A new report of Swede midge has been confirmed this summer in Coos County, by our state entomologist, Piera Siegert. This confirmation included adult fly activity in pheromone-baited traps, While this invasive species was previously detected in Colebrook and North Stratford, Swede midge adults have not be found in southern regions of the state. NH’s Division of Plant Industry continues to monitor vegetable farms for adult fly activity in Hollis, New Boston, Peterborough, Milford, and Litchfield. Please let us know if you have damage that you believe is caused by Swede midge.
Swede midge (Contarinia nasturtii) is a serious invasive pest of Brassica crops, including broccoli, cabbage and kale. Swede midge was first identified in the U.S. in New York in 2004. It is now present in northwestern VT and NH, western MA, and southern CT, and we expect that it will continue to move throughout the region. This pest is particularly troublesome for smaller-scale producers, particularly those that lack enough space for crop rotation.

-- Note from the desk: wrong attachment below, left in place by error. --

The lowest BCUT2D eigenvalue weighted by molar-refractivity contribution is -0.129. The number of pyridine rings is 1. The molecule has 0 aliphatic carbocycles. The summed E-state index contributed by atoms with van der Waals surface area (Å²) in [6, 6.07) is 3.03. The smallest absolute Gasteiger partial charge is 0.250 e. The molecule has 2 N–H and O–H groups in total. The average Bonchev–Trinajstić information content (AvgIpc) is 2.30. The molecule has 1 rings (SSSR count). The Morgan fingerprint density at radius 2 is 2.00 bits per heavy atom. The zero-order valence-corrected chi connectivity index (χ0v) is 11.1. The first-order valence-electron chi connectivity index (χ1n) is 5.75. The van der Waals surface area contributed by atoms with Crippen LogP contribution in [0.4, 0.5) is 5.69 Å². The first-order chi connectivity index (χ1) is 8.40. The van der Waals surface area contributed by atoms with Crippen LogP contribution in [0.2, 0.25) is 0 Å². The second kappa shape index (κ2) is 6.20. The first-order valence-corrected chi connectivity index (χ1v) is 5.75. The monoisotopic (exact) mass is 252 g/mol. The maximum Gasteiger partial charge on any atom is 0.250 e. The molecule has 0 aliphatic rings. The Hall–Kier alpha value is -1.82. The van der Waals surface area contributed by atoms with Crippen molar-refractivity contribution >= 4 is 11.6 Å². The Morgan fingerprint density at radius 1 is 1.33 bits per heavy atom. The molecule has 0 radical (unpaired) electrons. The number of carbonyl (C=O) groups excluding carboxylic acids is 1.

The swede midge (Contarinia nasturtii) is a tiny fly whose larva feeds upon the growing points of plants in the Brassica family. This includes many crops, as well as many weed species. Of the Brassica crops, collards and broccoli are more susceptible than others, such as cabbage or Brussels sprouts. The symptoms are leaf puckering and scarring, and blind heads in the growing points, as is shown in the feature photo for this post (photo credit Elisabeth Hodgdon). They can be confused with mechanical injury, herbicide injury, and heat/cold stress. Some excellent photos of injury, and more information about this pest, can be found at these two sites:
Work done by Elisabeth Hodgdon in Yolanda Chen’s lab at the University of Vermont, suggests that crop rotation and insect exclusion netting may be somewhat effective ways to manage the pest. Find more information in their publication, entitled Organic Management of Swede Midge, is a collaborative effort by the University of Vermont, Cornell Cooperative Extension, and the University of Guelph.